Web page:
Struggling with Neuropathy? Spinal Cord Stimulation May Bring Relief

The Health series is presented by AdventHealth

Diabetes is a chronic condition that occurs when your blood sugar (glucose) is too high.  Either the pancreas stops producing insulin or the body cannot use the insulin it produces. Too much blood glucose and you could develop heart disease, vision problems, and nerve damage. 

Diabetic peripheral neuropathy (DPN) is a common complication associated with diabetes. Nerve damage can lead to symptoms such as burning, tingling, and numbness, which can be painful to the feet and hands. These symptoms are often difficult to treat even with tight glucose control. Other undesired consequences include poor wound healing and poor sleep. 

Conventional treatment for DPN involves nerve medications, opioids, or topical creams that can have many unwanted side effects. These limited treatment options sometimes leave patients feeling hopeless in finding pain relief.

Now, there is a promising new treatment option: spinal cord stimulation.

Haley Wardrip, MD, pain medicine physician and anesthesiologist with AdventHealth Pain Specialists, shares how this new approach is helping Kansas City patients find relief from DPN issues. 

Haley Wardrip, MD, pain medicine physician and anesthesiologist with AdventHealth Pain Specialists.

What is Spinal Cord Stimulation?
Spinal cord stimulation (SCS) is a new, non-medication therapy approved for the treatment of chronic pain including diabetic peripheral neuropathy. An easy way to think about it is like a pacemaker for pain. The system consists of a small battery connected to two thin electrical leads that are placed close to the nerves in the epidural space, and there is a small amount of electricity delivered, which helps interrupt the pain signals traveling from the spinal cord and nerves to the brain. This, in turn, provides pain relief that is patient-controlled via a handheld device. With more pain control, patients are free to do the activities they love without being tied down or reliant on medications.

How does SCS work?
This therapy involves a two-step process, starting with a seven-day trial followed by an outpatient procedure for permanent implant. The trial is a “try before you buy” step where, in a clinic setting, a physician places temporary leads and attaches them to an external battery that is taped to the skin. This allows patients to see if SCS works for them and relieves their pain.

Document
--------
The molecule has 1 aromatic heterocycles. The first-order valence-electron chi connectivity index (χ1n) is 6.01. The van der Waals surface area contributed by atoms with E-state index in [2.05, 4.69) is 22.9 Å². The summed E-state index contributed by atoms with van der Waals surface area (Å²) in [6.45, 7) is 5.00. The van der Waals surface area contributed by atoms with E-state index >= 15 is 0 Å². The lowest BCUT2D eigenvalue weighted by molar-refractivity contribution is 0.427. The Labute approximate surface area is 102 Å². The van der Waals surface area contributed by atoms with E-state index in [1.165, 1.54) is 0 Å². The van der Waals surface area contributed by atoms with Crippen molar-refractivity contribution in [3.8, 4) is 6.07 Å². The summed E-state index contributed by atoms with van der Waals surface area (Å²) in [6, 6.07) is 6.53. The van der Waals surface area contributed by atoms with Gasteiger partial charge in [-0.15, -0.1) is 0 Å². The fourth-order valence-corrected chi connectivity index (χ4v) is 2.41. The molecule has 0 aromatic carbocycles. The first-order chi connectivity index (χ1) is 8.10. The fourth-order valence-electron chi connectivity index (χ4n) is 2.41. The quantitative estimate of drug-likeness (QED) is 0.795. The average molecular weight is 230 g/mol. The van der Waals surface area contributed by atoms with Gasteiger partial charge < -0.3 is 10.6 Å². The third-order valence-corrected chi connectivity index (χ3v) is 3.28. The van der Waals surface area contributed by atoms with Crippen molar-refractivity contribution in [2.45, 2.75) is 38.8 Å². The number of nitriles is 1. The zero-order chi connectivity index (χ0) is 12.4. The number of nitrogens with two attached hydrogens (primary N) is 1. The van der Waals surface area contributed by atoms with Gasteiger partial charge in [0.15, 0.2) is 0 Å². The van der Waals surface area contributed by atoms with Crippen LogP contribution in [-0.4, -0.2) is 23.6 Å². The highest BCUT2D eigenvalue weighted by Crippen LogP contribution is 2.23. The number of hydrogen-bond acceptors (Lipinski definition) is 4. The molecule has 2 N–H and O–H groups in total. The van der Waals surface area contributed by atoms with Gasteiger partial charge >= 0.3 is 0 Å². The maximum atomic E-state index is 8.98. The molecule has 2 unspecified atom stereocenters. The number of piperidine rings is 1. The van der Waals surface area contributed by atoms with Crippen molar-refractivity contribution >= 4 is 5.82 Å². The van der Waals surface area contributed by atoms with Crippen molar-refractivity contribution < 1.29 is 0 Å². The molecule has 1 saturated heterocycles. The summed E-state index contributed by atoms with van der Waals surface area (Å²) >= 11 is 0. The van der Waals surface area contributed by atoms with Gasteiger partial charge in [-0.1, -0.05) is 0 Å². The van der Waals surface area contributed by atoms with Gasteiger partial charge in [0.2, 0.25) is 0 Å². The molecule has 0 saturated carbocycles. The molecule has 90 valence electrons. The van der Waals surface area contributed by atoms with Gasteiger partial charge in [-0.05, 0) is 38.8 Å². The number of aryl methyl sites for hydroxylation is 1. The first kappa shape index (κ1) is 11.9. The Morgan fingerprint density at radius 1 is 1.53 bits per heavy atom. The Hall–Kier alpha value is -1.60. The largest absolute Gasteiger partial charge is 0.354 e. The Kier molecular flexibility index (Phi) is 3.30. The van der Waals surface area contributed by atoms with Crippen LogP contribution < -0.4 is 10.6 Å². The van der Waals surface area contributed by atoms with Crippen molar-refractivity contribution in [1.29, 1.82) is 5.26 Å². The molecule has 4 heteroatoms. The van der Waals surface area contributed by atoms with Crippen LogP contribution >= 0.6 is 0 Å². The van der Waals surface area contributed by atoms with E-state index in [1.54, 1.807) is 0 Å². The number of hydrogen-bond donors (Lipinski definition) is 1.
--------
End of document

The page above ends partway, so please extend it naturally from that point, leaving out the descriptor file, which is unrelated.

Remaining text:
If the patient obtains at least 70 percent pain relief during the trial, the next step is proceeding with permanent placement of the SCS device, which consists of a battery connected to electrical leads. This procedure is done in a short outpatient visit. Most SCS devices are MRI compatible, and come as either chargeable or nonchargeable options, with the battery needing replacement every five to ten years.

How effective is SCS for DPN?
The treatment of DPN with spinal cord stimulation has been proven to reduce pain scores as well as improve health-related quality of life. Additionally, some patients report improved sensation to their previously numb area, such as the bottom of the feet. Improved sensation and reduced pain can allow patients to live more active lifestyles. Many patients successfully treated with SCS can reduce their nerve medications and some even come off of them completely. Most DPN patients have been on nerve medications for years and their symptoms have gone unnoticed due to chronicity, but we want these patients to know that there is a treatment option for them, and we can help.

Is SCS covered by insurance?
Spinal cord stimulation is approved by most private insurance companies as well as Medicare for the treatment of diabetic peripheral neuropathy. 

How do I get started with SCS?
Talk with your primary provider or whomever manages your diabetes. This may be a PCP, endocrinologist, or podiatrist. From there, you will need a referral to a pain management clinic such as ours, where we will consult with you and discuss your symptoms to see if you are a good candidate for SCS. The patient who will best see relief from this procedure is someone who experiences the symptoms of tingling, burning, and numbness and who has hemoglobin A1c under 10.

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